The source is the Old Testament picture of the cup of God’s wrath. In the book of Isaiah for example, the prophet is declaring that judgement is coming on Jerusalem for her sins. Note the language:

Awake, awake! Rise up, Jerusalem, you who have drunk from the hand of the Lord the cup of his wrath, you who have drained to its dregs (Isaiah 51:17)

Do you see? Here is the difference between Jesus and Socrates; Jesus and the martyrs; Jesus and those who would die in his name after him. They looked to their deaths and saw pain, suffering, costly faithfulness. But Jesus alone looked toward his death and saw all the all the sin and guilt of man, all the weight of God’s holy anger against violence, unfaithfulness, injustice, perversion, cruelty, inhumanity, and unholiness. All of that was what he was about to experience in his death. That was the cup he was to drink.

The Prayer

When you understand that, the prayer of Jesus in the Garden is not embarrassing. It is extraordinary.

For one thing, it’s a prayer. This is not Jesus talking to someone else about God. This is Jesus talking to God, to his Father, about the cup. There is an enormous difference between complaining about God and complaining to God. Complaint about God in the Bible is always seen as faithless, disobedient, wicked. But the Bible’s solution to complaining about God is not a stiff upper lip and the “musn’t grumble” attitude. It is rather, to take those complaints to God. To let them fuel your prayer life. This is the testimony of however many psalms and prayers of the Bible. And it is was the Lord Jesus does here.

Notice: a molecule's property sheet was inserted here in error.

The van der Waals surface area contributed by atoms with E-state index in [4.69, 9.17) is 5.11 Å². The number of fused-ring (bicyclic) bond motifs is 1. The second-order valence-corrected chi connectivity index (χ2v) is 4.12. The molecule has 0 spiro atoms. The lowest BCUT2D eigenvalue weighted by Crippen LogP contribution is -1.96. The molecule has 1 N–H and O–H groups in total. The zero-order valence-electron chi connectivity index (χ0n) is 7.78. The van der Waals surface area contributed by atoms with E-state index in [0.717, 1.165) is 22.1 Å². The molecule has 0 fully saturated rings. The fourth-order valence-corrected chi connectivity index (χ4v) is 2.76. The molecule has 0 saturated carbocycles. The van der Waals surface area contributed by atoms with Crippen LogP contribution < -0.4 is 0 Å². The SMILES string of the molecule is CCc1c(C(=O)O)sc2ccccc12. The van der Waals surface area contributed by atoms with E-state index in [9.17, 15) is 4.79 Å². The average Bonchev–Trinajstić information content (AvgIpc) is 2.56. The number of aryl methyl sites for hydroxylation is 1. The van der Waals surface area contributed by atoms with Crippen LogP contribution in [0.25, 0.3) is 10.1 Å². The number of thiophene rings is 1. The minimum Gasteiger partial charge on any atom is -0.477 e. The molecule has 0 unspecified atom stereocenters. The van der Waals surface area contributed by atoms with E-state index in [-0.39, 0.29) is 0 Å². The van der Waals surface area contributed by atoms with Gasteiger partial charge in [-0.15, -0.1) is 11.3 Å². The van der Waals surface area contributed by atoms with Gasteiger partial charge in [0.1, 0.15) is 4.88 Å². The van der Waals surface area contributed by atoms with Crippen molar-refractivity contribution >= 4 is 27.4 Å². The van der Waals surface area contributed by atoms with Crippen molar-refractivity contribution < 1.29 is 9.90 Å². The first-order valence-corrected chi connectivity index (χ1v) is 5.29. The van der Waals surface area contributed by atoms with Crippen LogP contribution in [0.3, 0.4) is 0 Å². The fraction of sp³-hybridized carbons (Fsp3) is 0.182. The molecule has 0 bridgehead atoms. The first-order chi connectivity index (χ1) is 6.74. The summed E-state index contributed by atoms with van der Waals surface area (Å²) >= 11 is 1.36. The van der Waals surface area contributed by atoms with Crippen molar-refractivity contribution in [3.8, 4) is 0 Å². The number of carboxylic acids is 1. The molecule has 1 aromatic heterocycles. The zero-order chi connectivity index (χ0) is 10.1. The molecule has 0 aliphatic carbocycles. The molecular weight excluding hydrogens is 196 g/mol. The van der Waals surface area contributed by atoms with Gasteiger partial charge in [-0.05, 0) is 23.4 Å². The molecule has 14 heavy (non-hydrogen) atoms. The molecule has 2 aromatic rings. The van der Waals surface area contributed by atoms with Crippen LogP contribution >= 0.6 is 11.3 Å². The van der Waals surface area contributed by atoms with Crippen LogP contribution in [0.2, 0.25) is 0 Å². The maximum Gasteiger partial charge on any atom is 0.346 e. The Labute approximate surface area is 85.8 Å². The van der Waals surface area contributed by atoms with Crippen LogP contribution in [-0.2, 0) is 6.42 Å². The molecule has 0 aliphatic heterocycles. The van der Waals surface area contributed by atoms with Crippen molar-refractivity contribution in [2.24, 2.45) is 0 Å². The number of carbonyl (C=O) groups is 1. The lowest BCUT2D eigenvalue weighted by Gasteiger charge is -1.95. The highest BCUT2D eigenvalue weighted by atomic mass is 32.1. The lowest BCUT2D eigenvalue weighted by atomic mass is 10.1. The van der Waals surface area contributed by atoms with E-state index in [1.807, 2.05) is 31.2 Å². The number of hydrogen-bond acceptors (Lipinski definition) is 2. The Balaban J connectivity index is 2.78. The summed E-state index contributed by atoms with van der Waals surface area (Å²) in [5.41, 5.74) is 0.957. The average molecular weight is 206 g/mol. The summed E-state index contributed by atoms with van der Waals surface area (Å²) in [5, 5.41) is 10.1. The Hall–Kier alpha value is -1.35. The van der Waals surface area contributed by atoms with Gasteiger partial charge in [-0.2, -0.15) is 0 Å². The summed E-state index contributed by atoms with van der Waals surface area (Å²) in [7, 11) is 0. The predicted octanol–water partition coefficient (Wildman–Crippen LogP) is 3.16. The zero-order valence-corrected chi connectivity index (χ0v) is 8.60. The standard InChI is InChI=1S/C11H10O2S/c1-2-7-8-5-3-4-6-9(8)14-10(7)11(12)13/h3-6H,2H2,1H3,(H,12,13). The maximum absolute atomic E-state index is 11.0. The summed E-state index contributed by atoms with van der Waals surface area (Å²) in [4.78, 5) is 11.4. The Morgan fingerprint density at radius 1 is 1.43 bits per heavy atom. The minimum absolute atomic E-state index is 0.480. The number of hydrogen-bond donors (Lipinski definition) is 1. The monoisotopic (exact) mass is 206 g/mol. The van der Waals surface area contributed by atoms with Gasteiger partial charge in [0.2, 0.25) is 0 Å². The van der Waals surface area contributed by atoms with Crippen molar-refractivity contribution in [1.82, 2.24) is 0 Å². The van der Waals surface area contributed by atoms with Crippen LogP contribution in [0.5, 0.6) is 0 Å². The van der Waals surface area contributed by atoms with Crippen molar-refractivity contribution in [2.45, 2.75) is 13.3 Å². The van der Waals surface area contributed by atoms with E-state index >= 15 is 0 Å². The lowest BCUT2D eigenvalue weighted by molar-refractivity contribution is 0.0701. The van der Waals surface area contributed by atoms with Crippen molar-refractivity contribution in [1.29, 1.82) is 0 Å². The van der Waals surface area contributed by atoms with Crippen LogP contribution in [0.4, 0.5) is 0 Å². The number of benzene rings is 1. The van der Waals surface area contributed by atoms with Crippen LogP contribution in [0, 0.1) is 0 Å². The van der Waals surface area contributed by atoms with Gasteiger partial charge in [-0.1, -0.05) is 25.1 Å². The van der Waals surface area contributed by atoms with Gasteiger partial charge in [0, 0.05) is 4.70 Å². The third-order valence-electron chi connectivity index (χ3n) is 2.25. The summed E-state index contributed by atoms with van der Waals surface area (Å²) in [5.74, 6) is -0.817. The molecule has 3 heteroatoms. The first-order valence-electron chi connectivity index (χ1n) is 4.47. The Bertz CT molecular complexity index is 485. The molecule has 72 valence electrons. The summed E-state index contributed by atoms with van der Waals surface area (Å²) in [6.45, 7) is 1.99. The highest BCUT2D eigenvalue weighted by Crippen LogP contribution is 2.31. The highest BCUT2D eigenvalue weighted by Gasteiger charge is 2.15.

Notice also the form of the prayer:

“Father, if it is possible, take this cup from me.”

The pray places no condition on God, no threat of disobedience. It is not an “if/then” prayer—“Father if you take this cup from me, then I will ”.

As Karl Barth put it: “He only prays. He does not demand. He does not advance any claims. He does not lay upon God any conditions. He does not reserve any future obedience.”

He submits himself to the will of his Father, resolved to drink the cup that you and I deserve. The battle was won on the cross because the battle was won in the garden. Going on from there was the bravest thing he ever did.


There must have been an awkwardness for the disciples as they watched Jesus face this battle. They must have asked themselves, “What are we doing here?”

It’s a good thing for us, as readers of the Gospel, to ask the same question. Matthew has brought his camera into the Garden and kept it rolling even when things got awkward. Why has he taken us here? What does he want us to learn? Three things:

1. God with us.

The Gospel of Matthew opens with Jesus given the name, “Immanuel, which means ‘God with us.’” It ends with Jesus saying, “I am with you always.” (Matthew 28:20)

Central to Matthew’s account of Jesus is an affirmation that God is not too proud to be God with us. The garden shows us how dramatically “with us” God is willing to be. In Jesus he knew what it was to be abandoned by his friends. He knew what it was to be lonely. He knew what it was to be betrayed, knew what it was to be afraid.